Anyone attending recent George Clinton/Parliament-Funkadelic shows is bound to notice the offspring of past members in the band. One of those next-generation musicians is guitarist-vocalist Garrett Shider, son of late guitarist Garry Shider, the co-writer of such stellar P-Funk jams such as “One Nation Under a Groove” and “Atomic Dog.” Garrett released his first solo album in May of 2017 — Hand Me Down Diapers — which features many members of the current P-Funk entourage. CultureSonar caught up with Shider in North Carolina during P-Funk’s Mardi Gras Madness Tour. What follows is an abridged version of our Funky Fireside chat.
Q: What P-Funk song would you say had the biggest impact on you?
A: Probably “Cosmic Slop” or “One Nation Under a Groove.” Probably, “One Nation” more than any of the others. I always liked the melody and the depth of the song. It has always been a favorite of mine from the earliest memories of the shows since I was born around that time. That melody always seems kinda homely. It’s like I’ve always known that melody from the first time I heard it. It’s a pretty melody and a pretty deep song. Always been one of my favorites.
Q: What was your biggest non-P-Funk influence? Musically speaking.
A: Probably Michael Jackson or Stevie Wonder… I was pretty fond of Michael Jackson as a child. He’s always been one of my favorite entertainers and vocalists. Just because of the things that he did as a child. The fact that he had the awareness and the wherewithal to do some of those things and perform some of those things was always inspiring for me. And also Ray Charles. I picked up on Ray Charles when the movie came out. When I watched the movie, I really dug into a lot of Ray Charles and I became a diehard fan.
Q: I would have thought that you would have named some rap artists.
A: I had my era when I was into rap too, but the thing with rap to me, I don’t hate it at all because it’s my era. I especially like the golden age of rap. The 1990s. You know, that’s when I was coming up. So there was a lot of good music coming out when I was a teen. But none of it for me has the depth of the music prior to that. I’ve always been a fan of creating music. Through all my years of dealing with music, I never knew how to sample anything. I’ve never learned how to do that. I’ve always created music from scratch. I’ve always seen the importance and the purity of that. Even when rap was in its golden era, nothing from that era is going to compare to anything that I’ve heard that was created from scratch.
Q When did you first get into playing the guitar?
A: I first took an interest in the guitar when I was 16 and the thing with that was, I’ve never had lessons or anything. I was listening to P-Funk all the time. I would listen to the live show, I would be in the room, I’d shut the door and I’d be performing right on stage with them. But the one thing I had never really thought about doing was playing the guitar until I was 16. I forgot what I was listening to and I was like, “Man, I would love to play that!” And I picked up one of my dad’s guitars and I proceeded to try and teach myself how to do it. But the thing about it was, I never wanted him to see me doing that. For whatever reason, I felt foolish. Because I had waited so long and he was great at it.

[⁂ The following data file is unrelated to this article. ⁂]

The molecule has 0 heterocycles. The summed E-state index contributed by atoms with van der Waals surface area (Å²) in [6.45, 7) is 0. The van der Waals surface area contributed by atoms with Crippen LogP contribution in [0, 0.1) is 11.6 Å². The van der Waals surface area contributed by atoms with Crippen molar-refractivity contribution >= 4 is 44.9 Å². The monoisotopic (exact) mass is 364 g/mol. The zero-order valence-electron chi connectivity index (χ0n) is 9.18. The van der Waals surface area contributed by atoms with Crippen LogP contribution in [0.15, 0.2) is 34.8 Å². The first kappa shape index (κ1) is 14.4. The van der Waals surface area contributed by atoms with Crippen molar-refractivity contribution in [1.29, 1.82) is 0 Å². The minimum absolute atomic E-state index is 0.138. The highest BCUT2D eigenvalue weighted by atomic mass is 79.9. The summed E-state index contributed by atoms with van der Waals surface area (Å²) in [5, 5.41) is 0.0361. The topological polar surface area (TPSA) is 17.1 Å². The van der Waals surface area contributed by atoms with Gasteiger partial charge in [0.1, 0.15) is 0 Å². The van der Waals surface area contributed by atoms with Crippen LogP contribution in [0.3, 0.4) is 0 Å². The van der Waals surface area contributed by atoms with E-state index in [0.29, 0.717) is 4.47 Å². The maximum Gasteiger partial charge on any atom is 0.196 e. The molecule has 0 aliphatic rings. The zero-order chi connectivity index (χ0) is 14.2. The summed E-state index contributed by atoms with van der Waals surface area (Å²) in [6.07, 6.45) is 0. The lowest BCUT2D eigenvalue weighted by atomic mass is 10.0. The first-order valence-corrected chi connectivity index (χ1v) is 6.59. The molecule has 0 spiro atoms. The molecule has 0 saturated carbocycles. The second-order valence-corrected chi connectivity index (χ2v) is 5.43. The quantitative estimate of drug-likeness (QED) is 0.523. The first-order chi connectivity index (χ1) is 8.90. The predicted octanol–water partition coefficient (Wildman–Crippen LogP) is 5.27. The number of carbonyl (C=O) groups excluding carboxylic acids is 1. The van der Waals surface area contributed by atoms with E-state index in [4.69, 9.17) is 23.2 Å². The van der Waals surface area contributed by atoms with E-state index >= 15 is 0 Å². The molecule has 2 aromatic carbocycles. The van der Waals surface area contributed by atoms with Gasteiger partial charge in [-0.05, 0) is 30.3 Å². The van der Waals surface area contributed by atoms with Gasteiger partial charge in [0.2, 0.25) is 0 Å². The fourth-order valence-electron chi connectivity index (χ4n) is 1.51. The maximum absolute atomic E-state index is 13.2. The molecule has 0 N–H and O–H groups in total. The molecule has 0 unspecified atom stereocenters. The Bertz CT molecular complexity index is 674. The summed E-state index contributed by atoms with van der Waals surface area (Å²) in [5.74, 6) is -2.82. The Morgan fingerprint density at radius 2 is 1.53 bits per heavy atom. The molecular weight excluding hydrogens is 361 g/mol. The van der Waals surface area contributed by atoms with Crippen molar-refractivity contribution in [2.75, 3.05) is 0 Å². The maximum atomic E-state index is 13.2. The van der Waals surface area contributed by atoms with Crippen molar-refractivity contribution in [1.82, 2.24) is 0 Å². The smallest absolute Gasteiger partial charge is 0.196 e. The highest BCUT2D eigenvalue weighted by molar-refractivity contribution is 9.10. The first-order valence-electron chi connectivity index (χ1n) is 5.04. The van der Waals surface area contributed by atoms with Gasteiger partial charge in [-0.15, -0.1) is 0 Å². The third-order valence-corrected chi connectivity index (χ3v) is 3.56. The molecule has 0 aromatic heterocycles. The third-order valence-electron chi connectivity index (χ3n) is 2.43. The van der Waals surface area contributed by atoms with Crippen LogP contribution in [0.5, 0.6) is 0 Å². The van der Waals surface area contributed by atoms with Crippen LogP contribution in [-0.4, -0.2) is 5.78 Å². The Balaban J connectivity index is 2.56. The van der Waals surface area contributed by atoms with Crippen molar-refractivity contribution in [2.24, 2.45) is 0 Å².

Q: What was the most valuable piece of advice that you’ve received from your dad?
A: Ah man, you talkin’ famous “Shider-isms.” LOL! “Stick to your guns!” That’s probably the most famous one.
Q: Let’s talk about your debut album called Hand Me Down Diapers.
A: My first ever solo album. I’m already working on my next solo album. Once my pops left this earth, I knew that I had to do it. I was working with very small resources. When my dad left here, I was already working for five years at Fed-Ex. You’re talking about stepping into a whole sea of folks that are like “We loved your dad. Now what you gonna do?” “We’re waiting to see what you’re going to do ’cause we loved your dad!” That was always the first focus, to try and do an album. But limited resources and limited connections, walking into a normal situation and then into this. It’s all been a work in progress. The first couple of situations where I was trying to record the record, the situation was something that I wasn’t comfortable with. They all ended up being situations that let me know that I needed to have my own space to able to record in. Which meant that I had to put my own studio together. So again, limited resources, limited funds. So now we’re talking six years after my father passing away before I finally got myself comfortable and in a situation where I could finally start putting my own studio together. At that point, all I really needed was a computer. I put the program on there and I told myself that I would give myself a month to learn how to use this program. But I ended up getting a program that was really user-friendly. So basically by the time I had loaded in on there, I was recording and I started recording that song “Sugar Rush.” That song just started flowing out of me. At that point, I was like, “Damn, this is fun!”
Photo Credit: Garret Shider by Tim Kinley, courtesy of the photographer